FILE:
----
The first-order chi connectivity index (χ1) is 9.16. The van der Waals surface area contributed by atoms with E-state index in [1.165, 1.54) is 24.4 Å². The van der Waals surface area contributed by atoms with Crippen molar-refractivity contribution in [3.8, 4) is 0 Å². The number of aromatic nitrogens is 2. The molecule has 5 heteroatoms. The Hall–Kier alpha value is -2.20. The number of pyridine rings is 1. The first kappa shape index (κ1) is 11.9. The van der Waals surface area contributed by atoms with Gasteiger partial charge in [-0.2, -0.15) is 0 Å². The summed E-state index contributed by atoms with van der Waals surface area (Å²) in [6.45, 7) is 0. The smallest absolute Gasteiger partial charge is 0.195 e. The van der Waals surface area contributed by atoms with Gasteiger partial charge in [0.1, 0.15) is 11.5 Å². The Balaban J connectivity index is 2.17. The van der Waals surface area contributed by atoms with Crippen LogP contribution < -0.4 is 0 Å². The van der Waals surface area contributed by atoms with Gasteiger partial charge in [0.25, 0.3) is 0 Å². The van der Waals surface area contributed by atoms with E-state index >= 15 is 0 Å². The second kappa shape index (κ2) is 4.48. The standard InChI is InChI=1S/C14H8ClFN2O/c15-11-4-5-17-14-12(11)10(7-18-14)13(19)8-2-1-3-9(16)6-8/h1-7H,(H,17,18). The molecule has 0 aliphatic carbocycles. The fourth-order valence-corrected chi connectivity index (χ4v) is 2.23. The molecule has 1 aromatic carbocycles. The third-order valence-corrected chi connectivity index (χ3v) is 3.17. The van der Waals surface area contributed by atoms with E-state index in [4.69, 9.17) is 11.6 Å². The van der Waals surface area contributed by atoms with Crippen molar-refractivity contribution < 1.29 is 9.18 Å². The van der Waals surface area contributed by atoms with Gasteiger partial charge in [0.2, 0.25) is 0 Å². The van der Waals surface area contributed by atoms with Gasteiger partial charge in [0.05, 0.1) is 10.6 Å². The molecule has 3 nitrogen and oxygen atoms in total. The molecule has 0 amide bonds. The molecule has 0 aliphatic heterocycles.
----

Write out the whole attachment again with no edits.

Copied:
The first-order chi connectivity index (χ1) is 9.16. The van der Waals surface area contributed by atoms with E-state index in [1.165, 1.54) is 24.4 Å². The van der Waals surface area contributed by atoms with Crippen molar-refractivity contribution in [3.8, 4) is 0 Å². The number of aromatic nitrogens is 2. The molecule has 5 heteroatoms. The Hall–Kier alpha value is -2.20. The number of pyridine rings is 1. The first kappa shape index (κ1) is 11.9. The van der Waals surface area contributed by atoms with Gasteiger partial charge in [-0.2, -0.15) is 0 Å². The summed E-state index contributed by atoms with van der Waals surface area (Å²) in [6.45, 7) is 0. The smallest absolute Gasteiger partial charge is 0.195 e. The van der Waals surface area contributed by atoms with Gasteiger partial charge in [0.1, 0.15) is 11.5 Å². The Balaban J connectivity index is 2.17. The van der Waals surface area contributed by atoms with Crippen LogP contribution < -0.4 is 0 Å². The van der Waals surface area contributed by atoms with Gasteiger partial charge in [0.25, 0.3) is 0 Å². The van der Waals surface area contributed by atoms with E-state index >= 15 is 0 Å². The second kappa shape index (κ2) is 4.48. The standard InChI is InChI=1S/C14H8ClFN2O/c15-11-4-5-17-14-12(11)10(7-18-14)13(19)8-2-1-3-9(16)6-8/h1-7H,(H,17,18). The molecule has 0 aliphatic carbocycles. The fourth-order valence-corrected chi connectivity index (χ4v) is 2.23. The molecule has 1 aromatic carbocycles. The third-order valence-corrected chi connectivity index (χ3v) is 3.17. The van der Waals surface area contributed by atoms with E-state index in [4.69, 9.17) is 11.6 Å². The van der Waals surface area contributed by atoms with Crippen molar-refractivity contribution < 1.29 is 9.18 Å². The van der Waals surface area contributed by atoms with Gasteiger partial charge in [0.2, 0.25) is 0 Å². The van der Waals surface area contributed by atoms with Gasteiger partial charge in [0.05, 0.1) is 10.6 Å². The molecule has 3 nitrogen and oxygen atoms in total. The molecule has 0 amide bonds. The molecule has 0 aliphatic heterocycles.